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Fragrance Industry Insight – Different Bottle Configurations May Be Confusingly Similar


By William M. Borchard

Coscentra B.V. of the Netherlands sought to extend to the U.S. its International Registration of a three-dimensional perfume bottle in the shape of a male torso. 

Applicant’s male torso bottle configuration drawing

A U.S. extension is examined just like any other U.S. application.  The Examining Attorney refused registration because of a prior U.S. registration owned by the Spanish company Antonio Puig SA (a client of our firm) of a perfume bottle in the shape of a male torso.  The registered mark was claimed to be blue.

Registration Drawing Product on Sale

Registrant's male torso bottle configuration drawing

Coscentra appealed the refusal to the Trademark Trial and Appeal Board.  The TTAB noted that, since the respective identifications of goods were identical and without any restrictions, the goods were presumed to travel in the same channels of trade, and less similarity between the marks was required for a finding of a likelihood of confusion.   The TTAB also noted that the limitation to the color blue in the registration was not a significant point of differentiation because Coscentra’s application did not restrict it from using the color blue. 

Coscentra argued that the torsos were sufficiently different that consumers would not expect them to come from a single source.  It pointed out that--in the words used by the TTAB--the registered mark had a slender physique and no penis, while Coscentra’s mark had a muscular physique and a penis.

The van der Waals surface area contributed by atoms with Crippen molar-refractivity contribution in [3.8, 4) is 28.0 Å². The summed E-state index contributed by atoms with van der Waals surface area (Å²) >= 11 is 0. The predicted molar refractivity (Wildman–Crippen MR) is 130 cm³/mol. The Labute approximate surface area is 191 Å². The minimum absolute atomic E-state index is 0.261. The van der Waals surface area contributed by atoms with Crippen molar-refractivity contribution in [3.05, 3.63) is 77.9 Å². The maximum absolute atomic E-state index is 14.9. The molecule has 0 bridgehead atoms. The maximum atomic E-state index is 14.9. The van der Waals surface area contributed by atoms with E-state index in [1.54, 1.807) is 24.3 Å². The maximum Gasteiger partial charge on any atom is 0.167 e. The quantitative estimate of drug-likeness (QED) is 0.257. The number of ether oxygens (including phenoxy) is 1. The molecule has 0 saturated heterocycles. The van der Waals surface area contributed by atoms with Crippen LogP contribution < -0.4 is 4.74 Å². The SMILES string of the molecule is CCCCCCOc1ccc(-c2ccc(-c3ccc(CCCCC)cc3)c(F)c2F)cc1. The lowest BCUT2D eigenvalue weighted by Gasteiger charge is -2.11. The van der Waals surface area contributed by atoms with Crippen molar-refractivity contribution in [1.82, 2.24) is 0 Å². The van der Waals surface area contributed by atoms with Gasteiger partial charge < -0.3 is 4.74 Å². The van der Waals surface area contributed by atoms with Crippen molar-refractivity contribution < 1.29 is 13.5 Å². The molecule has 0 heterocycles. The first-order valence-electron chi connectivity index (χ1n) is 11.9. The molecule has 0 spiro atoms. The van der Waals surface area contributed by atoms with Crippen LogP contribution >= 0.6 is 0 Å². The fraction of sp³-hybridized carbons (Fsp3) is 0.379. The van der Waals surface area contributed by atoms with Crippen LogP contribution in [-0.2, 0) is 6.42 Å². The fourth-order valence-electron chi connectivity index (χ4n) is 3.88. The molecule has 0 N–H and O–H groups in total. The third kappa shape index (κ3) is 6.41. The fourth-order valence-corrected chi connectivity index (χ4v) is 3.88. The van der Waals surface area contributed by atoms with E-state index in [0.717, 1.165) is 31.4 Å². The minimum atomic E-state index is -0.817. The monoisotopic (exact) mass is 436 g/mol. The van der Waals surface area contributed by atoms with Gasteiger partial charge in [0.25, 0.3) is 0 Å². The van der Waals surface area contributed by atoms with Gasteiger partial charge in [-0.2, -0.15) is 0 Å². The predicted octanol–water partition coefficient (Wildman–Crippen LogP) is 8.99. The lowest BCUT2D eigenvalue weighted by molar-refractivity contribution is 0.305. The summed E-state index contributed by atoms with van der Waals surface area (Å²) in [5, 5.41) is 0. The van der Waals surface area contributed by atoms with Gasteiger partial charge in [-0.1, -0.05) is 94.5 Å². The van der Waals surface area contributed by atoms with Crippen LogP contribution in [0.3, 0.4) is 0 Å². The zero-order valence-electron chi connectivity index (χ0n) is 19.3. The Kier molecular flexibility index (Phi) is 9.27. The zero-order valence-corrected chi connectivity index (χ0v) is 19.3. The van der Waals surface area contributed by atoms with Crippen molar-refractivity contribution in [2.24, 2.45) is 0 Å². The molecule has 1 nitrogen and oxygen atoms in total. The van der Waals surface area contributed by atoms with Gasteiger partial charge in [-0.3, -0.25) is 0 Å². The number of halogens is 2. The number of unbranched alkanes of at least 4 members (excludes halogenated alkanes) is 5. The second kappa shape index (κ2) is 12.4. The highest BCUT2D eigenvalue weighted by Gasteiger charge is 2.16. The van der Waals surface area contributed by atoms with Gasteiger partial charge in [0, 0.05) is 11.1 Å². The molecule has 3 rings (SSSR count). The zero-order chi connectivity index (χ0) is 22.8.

However, the scope of protection for the registered mark was considered broad because, although the record contained many third-party perfume bottles, none were in the form of a male torso, so there was no evidence that the registered mark was commercially or conceptually weak in trademark significance. 

The TTAB found that consumers would likely ask for each party’s product as a perfume in a container shaped like a male torso. Therefore, the TTAB held that the marks as a whole were similar in sight, connotation, and commercial impression, and it affirmed the refusal on the ground that there was a likelihood of confusion.

In re Coscentra B.V., Application No. 79196465 (T.T.A.B. March 26, 2019).

Author’s Note:  When you compare configuration marks or design marks for likelihood of confusion purposes, do not focus on individual design differences as a designer might do.  What counts is the overall commercial impressions of the marks viewed in their entireties.  Consumers tend not to concentrate on small differences, and the legal test is not a side-by-side comparison but rather the ordinary consumer’s imperfect recollection.

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